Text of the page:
The accidental causes vary between countries. Some are associated with fixed installations (power lines, rubbish dumps) and some are directly related to human activity (badly controlled charcoal kilns, uncontrolled burning, smokers, campfires, fires set by shepherds). The list is very long and any synthesis is impossible. It seems, however, that these involuntary fires are directly related to agricultural and forestry activities: the parties at fault in the case of forest fires are mainly permanent inhabitants (and seldom passing tourists).

    Paradoxically, the fundamental cause of forest fires is linked to increased standards of living among the local populations. Far-reaching social and economic changes in Western Europe have led to a transfer of population from the countryside to the cities, a considerable deceleration of the demographic growth, an abandonment of arable lands and a disinterest in the forest resource as a source of energy. This has resulted in the expansion of wooded areas, erosion of the financial value of the wooded lands, a loss of inhabitants with a sense of responsibility for the forest and, what is important, an increase in the amount of fuel (Le Houérou, 1987)…..

    • Agree: utu
  7. Well, here in the Western USA, it has been reported (research-based) that the greatest cause of wildland fires is lightning. Some years back, someone discovered how to triangulate the landings of lightning through AM-spectrum static so that with satellite observations, lightning-caused forest fires could be put down quickly and efficiently. (Maybe grass land fires are somewhat different in that they can really spread fast and far, depending on the wind.)

    But of course, here as in Europe (apparently), a major issue is the accumulation of fuel on the forest floor.

    Then too, in California, people including Governor Jerry Brown, have of late been noticing that Mother Nature is stronger than we (humans) think we are.

    • Replies: @YetAnotherAnon
  8. David says:

    Here English Busybodyness is stared down by French Intransigence. There was no contest.

    I buy the stereotype but com’on man, let’s see some research on why the English like rules more than the French. Where’s the HBD?

  9. @Grandpa Charlie

    “someone discovered how to triangulate the landings of lightning through AM-spectrum static so that with satellite observations, lightning-caused forest fires could be put down quickly and efficiently”

    In the UK (and I think elsewhere) there’s the ATDNet system, which uses ground-based sensors to detect the static (not sure what frequency) and derive the location of the strike from the difference in signal arrival time.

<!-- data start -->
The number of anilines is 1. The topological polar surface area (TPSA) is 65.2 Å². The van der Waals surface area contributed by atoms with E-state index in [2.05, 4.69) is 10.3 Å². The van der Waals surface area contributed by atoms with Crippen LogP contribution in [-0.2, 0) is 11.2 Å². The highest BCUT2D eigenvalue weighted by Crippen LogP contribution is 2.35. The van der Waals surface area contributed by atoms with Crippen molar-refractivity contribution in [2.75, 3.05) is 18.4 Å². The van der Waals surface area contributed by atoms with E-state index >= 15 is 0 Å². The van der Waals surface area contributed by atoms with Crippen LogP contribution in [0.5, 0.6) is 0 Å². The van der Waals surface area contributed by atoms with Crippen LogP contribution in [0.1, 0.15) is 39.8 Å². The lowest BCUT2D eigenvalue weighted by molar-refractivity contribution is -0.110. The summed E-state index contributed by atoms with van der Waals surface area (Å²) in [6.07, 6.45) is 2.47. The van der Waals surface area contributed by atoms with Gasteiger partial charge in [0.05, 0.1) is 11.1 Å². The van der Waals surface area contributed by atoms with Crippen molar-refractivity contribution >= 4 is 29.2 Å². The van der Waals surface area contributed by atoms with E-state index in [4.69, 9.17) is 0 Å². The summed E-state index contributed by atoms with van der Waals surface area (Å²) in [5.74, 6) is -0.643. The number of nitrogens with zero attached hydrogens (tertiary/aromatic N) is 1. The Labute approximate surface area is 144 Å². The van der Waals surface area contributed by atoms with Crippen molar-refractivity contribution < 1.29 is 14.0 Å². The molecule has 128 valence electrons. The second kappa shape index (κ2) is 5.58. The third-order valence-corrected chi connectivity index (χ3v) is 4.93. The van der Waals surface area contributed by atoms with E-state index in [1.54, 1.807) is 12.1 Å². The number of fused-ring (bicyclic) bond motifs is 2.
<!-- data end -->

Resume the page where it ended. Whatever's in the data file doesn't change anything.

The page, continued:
“When lightning strikes it sends out pulses of radio waves and these can be used to detect lighting strokes. The Met Office ATDnet system detects these pulses at a frequency known as VLF (Very Low Frequency) – much lower frequency than normal radio waves.

    These pulses are known as ‘sferics’ and are capable of travelling great distances because they are reflected between the surface of the Earth and a layer of the upper atmosphere called the ionosphere – in a similar way to light travelling within a fibre optic cable.

    An individual sensor is able to detect a sferic, but in order to determine a thunderstorm’s exact location, a network of sensors are required (e.g. the ATDnet system network of 11 sensors positioned around the world). When a strike occurs the network of sensors will pick up the sferic at slightly different times and through a technique known multi-lateration these readings can be used to determine the exact location of the thunderstorm. The difference in the time taken for the sferic to reach one sensor relative to another is called the ATD (Arrival Time Difference).”

  10. Anon • Disclaimer says:

    France is a territory which lies to the south of the English Channel, and was largely managed by the English Crown till it fell under the sway of the local inhabitants, with mixed results.

    You mean, of course, while the English Crown was under the control of the French provinces of Normandy and Anjou.

  11. And after that incident, then the Angevin empire a century later, and thereafter much squabbling.

  12. EH says:

    Speaking of the Angevin empire, the Lord Darcy detective stories by Randall Garrett are worth an evening or two. They take place in an alternate 1960s and’70s where the Angevin empire is still going strong, magic has long been put on a scientific basis while physics has been left to crackpots, technology is Victorian-level, and Lord Darcy is Chief Forensic Investigator for the Duke of Normandy.